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Call for Workers to Unite for The Collective Good

Crisis in Zimbabwe Coalition Chairperson, Peter Mutasa has said that government workers need to resist the divide and rule tactics by the government and fight for the common good.

The majority of Government workers earn meagre salaries and continue to live far below the Poverty Datum Line (PDL). On the other hand, government has come under fire for its insincerity in as far as improving the welfare of its workers is concerned.

Trade unionism has been criminalized and the result has been brutality against trade union leaders. Below, we publish Crisis in Zimbabwe Coalition Chairperson, Peter Mutasa's call for civil servants to organize and push for better wages, “We are witnessing unusual occurrences in the labour market. A massive devaluation of labour through repression, state terror tactics

and debilitating neoliberalism.

The magnitude of state terror towards labour that we have

witnessed since the November 2017 coup is only paralleled to the colonial era. We saw the abduction of Peter Magombeyi when doctors dared the military junta and went on strike.

The dismissal of striking nurses and now soldiers visiting and threatening incapacitated

teachers all points to revival of the colonial or apartheid industrial relations.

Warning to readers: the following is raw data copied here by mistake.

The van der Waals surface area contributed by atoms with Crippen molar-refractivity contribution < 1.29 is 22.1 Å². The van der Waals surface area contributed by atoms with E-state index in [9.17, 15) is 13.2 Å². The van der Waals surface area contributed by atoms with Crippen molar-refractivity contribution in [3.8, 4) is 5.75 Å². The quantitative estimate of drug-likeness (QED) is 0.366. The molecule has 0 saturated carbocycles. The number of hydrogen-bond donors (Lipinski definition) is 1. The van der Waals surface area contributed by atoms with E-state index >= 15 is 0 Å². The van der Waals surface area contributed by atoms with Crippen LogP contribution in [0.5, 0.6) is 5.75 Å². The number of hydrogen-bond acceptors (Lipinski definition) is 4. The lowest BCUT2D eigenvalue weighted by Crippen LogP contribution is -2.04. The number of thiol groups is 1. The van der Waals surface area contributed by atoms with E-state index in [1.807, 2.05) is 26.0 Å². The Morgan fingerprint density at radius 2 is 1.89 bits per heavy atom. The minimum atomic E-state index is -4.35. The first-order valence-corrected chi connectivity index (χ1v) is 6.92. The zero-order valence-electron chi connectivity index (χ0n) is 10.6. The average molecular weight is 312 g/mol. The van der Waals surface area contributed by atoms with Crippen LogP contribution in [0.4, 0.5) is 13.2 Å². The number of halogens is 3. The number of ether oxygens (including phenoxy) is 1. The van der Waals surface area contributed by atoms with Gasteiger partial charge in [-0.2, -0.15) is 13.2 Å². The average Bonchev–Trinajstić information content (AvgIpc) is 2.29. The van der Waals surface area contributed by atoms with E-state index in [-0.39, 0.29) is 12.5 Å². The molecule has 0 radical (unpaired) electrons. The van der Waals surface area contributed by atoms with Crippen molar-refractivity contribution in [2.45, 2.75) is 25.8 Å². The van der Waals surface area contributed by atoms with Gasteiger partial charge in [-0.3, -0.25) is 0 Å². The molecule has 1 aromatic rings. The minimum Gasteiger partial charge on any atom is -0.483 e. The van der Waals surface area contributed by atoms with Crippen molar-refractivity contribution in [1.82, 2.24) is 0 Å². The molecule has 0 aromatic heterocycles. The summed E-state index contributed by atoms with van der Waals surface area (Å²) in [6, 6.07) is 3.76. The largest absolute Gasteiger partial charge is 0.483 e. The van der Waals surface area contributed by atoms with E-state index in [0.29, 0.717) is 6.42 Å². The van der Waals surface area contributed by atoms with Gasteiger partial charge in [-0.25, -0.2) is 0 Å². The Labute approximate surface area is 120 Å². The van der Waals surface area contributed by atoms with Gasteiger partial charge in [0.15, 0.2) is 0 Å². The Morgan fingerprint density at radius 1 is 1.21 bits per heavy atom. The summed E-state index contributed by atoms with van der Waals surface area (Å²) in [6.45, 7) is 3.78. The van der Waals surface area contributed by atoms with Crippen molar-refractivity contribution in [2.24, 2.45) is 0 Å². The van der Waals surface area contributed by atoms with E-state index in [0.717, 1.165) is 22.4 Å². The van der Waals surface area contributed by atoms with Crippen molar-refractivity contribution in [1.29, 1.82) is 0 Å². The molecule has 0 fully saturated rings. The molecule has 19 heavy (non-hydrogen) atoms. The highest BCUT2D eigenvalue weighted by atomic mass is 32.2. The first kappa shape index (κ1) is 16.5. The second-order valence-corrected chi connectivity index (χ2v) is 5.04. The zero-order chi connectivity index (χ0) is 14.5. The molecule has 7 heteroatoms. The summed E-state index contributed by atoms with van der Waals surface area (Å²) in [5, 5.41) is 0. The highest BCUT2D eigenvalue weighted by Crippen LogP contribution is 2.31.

In terms of wages, the majority of workers in Zimbabwe have been thrust into modern

Call for workers to unite for the collective good slavery.

The majority are earning below the Poverty Datum Line and many even below the Food Poverty Line. It now makes financial sense for a doctor, a teacher, a nurse and other public service workers to leave their office jobs and work as domestic or farm workers in South


Zimbabwean workers must have learnt from the past that it is not possible to fight successfully in individual sectors. The regime will use draconian means to threaten, brutalize

and dismiss the few workers. The problem workers face is not emanating from the labour market.

It is a result of political decisions such as the brute austerity measures and currency debauchery. These cannot be cured through traditional labour market instruments like

collective bargaining.

Trade unions need to mobilize workers for collective political action such as general strikes and other forms of protests.

There is no other option for the impoverished workers of Zimbabwe. It is time for a General Strike.”

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